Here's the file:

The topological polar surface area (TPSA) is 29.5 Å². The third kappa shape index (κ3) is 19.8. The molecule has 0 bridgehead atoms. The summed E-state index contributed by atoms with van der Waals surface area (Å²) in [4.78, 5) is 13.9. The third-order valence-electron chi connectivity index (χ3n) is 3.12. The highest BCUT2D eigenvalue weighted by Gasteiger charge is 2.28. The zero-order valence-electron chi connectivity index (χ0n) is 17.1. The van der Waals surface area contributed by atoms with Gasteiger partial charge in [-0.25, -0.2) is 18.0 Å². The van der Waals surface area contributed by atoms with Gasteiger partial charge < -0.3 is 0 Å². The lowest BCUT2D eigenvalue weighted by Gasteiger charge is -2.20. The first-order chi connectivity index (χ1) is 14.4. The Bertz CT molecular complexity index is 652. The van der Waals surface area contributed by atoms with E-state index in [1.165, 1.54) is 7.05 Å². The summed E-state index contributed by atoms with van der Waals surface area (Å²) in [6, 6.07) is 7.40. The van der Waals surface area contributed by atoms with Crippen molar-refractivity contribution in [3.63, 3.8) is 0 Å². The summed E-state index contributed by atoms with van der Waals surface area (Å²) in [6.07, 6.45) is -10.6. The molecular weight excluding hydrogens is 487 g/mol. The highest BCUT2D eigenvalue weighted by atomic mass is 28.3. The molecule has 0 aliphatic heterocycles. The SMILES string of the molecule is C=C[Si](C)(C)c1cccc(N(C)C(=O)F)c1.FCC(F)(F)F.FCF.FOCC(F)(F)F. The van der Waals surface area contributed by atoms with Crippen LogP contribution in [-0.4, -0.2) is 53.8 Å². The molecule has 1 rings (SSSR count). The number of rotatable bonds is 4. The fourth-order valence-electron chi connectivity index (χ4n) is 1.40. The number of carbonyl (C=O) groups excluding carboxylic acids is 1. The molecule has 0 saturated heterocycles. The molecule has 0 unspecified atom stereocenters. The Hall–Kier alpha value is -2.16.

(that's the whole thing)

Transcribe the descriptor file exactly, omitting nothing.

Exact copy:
The topological polar surface area (TPSA) is 29.5 Å². The third kappa shape index (κ3) is 19.8. The molecule has 0 bridgehead atoms. The summed E-state index contributed by atoms with van der Waals surface area (Å²) in [4.78, 5) is 13.9. The third-order valence-electron chi connectivity index (χ3n) is 3.12. The highest BCUT2D eigenvalue weighted by Gasteiger charge is 2.28. The zero-order valence-electron chi connectivity index (χ0n) is 17.1. The van der Waals surface area contributed by atoms with Gasteiger partial charge in [-0.25, -0.2) is 18.0 Å². The van der Waals surface area contributed by atoms with Gasteiger partial charge < -0.3 is 0 Å². The lowest BCUT2D eigenvalue weighted by Gasteiger charge is -2.20. The first-order chi connectivity index (χ1) is 14.4. The Bertz CT molecular complexity index is 652. The van der Waals surface area contributed by atoms with E-state index in [1.165, 1.54) is 7.05 Å². The summed E-state index contributed by atoms with van der Waals surface area (Å²) in [6, 6.07) is 7.40. The van der Waals surface area contributed by atoms with Crippen molar-refractivity contribution in [3.63, 3.8) is 0 Å². The summed E-state index contributed by atoms with van der Waals surface area (Å²) in [6.07, 6.45) is -10.6. The molecular weight excluding hydrogens is 487 g/mol. The highest BCUT2D eigenvalue weighted by atomic mass is 28.3. The molecule has 0 aliphatic heterocycles. The SMILES string of the molecule is C=C[Si](C)(C)c1cccc(N(C)C(=O)F)c1.FCC(F)(F)F.FCF.FOCC(F)(F)F. The van der Waals surface area contributed by atoms with Crippen LogP contribution in [-0.4, -0.2) is 53.8 Å². The molecule has 1 rings (SSSR count). The number of rotatable bonds is 4. The fourth-order valence-electron chi connectivity index (χ4n) is 1.40. The number of carbonyl (C=O) groups excluding carboxylic acids is 1. The molecule has 0 saturated heterocycles. The molecule has 0 unspecified atom stereocenters. The Hall–Kier alpha value is -2.16.